South Africa's government has announced a raft of measures to clamp down on continuing unrest in the mining sector.
It warned it would crack down "very swiftly" on anyone involved in an illegal gathering or carrying weapons.
However, Justice Minister Jeff Radebe said that this did not amount to a state of emergency.
The move came as striking workers at the Marikana platinum mine rejected a pay offer from the management and some unions threatened a general strike.
Despite the government warning, unrest continued in the Rustenburg area. Leading platinum producer Aquarius closed a mine after protesters gathered outside, while Xstrata shut a nearby chrome plant.
The mining unrest has been marked by violent clashes, including the shooting dead of 34 striking miners by police at Marikana in August.
It has since spread to other gold and platinum mines in South Africa - a major exporter of precious minerals.
Finance Minister Pravin Gordhan warned on Friday that the continuing unrest could hurt economic growth, jobs and investor confidence in Africa's biggest economy.
The latest measures were announced following a meeting of ministers representing the security cluster in President Jacob Zuma's cabinet.
Mr Radebe warned that anyone taking part in illegal protests would be "dealt with very swiftly, without any further delay".
"Our government will not tolerate these acts any further," the minister said.
Police Minister Nathi Mthethwa stressed that the government had "an obligation to ensure that people... are safe in South Africa".
The strike has seen hundreds of protesting workers brandishing sticks and machetes march from mine to mine around Marikana and other areas, threatening anyone reporting for work.
The BBC's Pumza Fihlani in Johannesburg says the government's move could heighten tension in Marikana, where miners feel that the authorities have neglected their pleas and turned a blind eye to their living and working conditions.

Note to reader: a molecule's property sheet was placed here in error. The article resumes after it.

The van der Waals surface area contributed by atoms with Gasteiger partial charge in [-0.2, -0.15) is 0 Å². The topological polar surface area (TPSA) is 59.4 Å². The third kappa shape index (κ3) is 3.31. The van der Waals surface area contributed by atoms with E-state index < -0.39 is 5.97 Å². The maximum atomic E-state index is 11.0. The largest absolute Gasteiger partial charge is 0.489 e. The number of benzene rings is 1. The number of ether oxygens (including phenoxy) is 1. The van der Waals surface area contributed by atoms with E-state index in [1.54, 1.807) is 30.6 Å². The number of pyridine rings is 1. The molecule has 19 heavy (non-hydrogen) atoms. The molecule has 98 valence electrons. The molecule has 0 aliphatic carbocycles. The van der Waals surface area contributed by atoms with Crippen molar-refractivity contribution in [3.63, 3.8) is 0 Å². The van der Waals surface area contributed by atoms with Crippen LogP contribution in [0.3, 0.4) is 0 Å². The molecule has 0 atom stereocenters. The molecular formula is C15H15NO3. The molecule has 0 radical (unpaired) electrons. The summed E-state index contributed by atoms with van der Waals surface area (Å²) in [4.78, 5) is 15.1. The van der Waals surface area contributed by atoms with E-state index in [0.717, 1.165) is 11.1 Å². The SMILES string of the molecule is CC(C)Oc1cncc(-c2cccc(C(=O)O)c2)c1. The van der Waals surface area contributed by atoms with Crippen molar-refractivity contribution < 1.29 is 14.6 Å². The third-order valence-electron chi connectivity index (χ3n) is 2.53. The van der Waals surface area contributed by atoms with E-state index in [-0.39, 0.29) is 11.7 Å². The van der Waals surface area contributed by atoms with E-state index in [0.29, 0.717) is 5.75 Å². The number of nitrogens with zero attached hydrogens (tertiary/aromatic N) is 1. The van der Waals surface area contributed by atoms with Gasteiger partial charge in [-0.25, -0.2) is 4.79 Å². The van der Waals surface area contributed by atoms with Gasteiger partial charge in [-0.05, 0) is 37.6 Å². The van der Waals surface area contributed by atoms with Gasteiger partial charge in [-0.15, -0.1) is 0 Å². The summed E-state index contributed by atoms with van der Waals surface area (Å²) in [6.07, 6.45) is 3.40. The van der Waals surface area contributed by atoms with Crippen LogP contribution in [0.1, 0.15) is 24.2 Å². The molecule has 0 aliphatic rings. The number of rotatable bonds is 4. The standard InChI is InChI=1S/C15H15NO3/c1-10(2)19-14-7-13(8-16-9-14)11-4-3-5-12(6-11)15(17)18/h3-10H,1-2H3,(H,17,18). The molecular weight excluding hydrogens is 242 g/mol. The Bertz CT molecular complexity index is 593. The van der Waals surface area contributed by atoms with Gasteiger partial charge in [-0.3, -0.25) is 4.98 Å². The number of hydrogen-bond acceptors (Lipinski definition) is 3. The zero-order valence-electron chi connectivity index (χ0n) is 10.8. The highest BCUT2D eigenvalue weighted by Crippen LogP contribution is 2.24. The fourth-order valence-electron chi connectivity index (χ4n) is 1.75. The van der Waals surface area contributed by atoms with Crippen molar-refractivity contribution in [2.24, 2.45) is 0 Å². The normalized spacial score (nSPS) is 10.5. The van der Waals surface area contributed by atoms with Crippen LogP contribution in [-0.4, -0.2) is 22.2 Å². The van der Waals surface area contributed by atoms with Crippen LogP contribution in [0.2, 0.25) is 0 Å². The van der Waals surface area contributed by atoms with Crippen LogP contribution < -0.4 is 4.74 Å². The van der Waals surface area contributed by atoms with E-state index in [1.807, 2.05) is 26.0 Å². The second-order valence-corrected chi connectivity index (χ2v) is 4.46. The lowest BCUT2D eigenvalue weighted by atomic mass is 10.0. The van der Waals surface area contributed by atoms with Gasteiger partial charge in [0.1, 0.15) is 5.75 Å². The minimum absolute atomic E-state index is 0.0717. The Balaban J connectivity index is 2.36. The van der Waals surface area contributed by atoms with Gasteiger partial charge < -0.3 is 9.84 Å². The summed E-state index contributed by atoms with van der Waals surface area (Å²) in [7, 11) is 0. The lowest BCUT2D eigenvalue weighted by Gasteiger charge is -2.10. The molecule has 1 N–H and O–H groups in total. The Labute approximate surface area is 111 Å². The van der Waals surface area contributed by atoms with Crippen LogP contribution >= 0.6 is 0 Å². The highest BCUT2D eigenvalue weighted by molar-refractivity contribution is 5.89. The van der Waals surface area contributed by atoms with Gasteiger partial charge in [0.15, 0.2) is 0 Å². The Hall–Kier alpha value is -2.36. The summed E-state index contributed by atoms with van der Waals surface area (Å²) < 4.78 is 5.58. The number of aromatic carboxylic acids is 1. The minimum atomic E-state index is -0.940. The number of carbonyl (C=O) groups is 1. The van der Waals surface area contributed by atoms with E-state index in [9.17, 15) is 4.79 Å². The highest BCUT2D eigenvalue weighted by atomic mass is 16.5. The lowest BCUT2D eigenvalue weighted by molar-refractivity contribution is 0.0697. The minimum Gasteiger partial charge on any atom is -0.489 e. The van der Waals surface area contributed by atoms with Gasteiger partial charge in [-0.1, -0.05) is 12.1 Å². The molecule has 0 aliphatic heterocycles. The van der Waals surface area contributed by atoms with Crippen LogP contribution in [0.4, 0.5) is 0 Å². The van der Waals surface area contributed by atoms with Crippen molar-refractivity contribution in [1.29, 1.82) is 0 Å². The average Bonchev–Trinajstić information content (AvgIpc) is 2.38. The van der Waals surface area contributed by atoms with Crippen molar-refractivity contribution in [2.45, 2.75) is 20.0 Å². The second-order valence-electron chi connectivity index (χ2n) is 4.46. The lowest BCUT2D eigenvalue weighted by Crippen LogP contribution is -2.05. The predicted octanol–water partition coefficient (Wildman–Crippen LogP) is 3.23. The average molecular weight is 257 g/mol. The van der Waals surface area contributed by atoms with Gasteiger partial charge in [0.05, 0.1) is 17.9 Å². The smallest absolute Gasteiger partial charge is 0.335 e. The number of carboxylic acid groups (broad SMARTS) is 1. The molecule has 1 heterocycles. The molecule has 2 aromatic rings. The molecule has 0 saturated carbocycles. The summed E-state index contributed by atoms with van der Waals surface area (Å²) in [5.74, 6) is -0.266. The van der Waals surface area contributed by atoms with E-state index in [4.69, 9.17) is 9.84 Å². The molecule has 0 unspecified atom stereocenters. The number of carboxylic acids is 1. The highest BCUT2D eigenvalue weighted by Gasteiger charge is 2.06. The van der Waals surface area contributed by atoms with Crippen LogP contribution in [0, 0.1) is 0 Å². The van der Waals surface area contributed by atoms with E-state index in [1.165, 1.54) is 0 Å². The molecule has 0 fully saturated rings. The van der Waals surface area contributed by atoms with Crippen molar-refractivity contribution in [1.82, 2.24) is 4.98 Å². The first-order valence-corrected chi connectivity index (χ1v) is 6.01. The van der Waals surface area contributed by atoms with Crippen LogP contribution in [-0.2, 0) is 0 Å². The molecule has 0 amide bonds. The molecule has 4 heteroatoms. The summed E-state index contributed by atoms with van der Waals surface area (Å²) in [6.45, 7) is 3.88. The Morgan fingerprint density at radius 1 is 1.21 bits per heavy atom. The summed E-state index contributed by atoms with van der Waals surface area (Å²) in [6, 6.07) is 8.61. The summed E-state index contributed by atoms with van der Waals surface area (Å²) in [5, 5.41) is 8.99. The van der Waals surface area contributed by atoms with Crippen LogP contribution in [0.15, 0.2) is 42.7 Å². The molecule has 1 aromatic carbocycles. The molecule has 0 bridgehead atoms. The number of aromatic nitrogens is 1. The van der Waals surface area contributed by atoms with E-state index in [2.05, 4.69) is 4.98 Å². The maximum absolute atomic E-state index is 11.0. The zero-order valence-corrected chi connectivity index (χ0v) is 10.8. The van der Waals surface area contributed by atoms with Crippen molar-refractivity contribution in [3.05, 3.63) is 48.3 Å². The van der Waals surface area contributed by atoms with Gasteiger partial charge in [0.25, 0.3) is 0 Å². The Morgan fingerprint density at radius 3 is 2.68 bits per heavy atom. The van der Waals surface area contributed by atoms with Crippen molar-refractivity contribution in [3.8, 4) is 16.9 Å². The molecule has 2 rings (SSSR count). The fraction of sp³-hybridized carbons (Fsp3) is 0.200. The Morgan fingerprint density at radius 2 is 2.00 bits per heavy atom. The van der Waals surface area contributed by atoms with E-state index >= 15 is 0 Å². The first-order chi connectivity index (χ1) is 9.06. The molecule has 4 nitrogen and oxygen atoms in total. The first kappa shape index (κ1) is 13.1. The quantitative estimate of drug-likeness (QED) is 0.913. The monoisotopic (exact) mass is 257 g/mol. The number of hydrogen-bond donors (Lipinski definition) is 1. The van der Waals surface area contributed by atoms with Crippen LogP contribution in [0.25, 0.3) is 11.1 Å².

Arresting thousands of armed protesters is a near impossible task, our correspondent says, as this could escalate into further violent clashes.
Charging protesters and processing them through the courts could prove to be a logistical nightmare for the authorities, as was the case when 270 miners were charged for murder and subsequently released in recent weeks, she says.
Earlier on Friday, the Marikana miners gathered on a hill near the mine rejected the pay offer by Lonmin, one of the world's biggest platinum producers.
They said the proposal envisaged a pay rise of just under 1,000 rand a month - far lower than the 12,500 rand ($1,513; £935) they were demanding. Miners currently earn between 4,000 and 5,000 rand.
"What they [the workers] say is that their offer is an insult, what you put on the table is an insult," miners' representative Molisi Phele told AFP news agency.
"We are going back to tell them [Lonmin], the workers say: 'Thank you for giving us nothing,'" Mr Phele added.
Protest leaders have threatened a general strike if their demands are not met. They are supported by the militant Association of Mineworkers and Construction Union (Amcu).
The National Union of Mineworkers (NUM), which is allied to the ANC-led government, earlier told the BBC that it was concerned about the high level of violence and job losses in the mining sector.
In response to the threat of a general strike, the government placed its military on high alert - the first such move since democracy came to the country in 1994.
Earlier this week, Anglo American Platinum (Amplats) suspended work at its platinum mines in the region following unrest.
The strike began at the Marikana mine in August and 10 people, including two police officers, were killed as the dispute turned violent days before the police opened fire.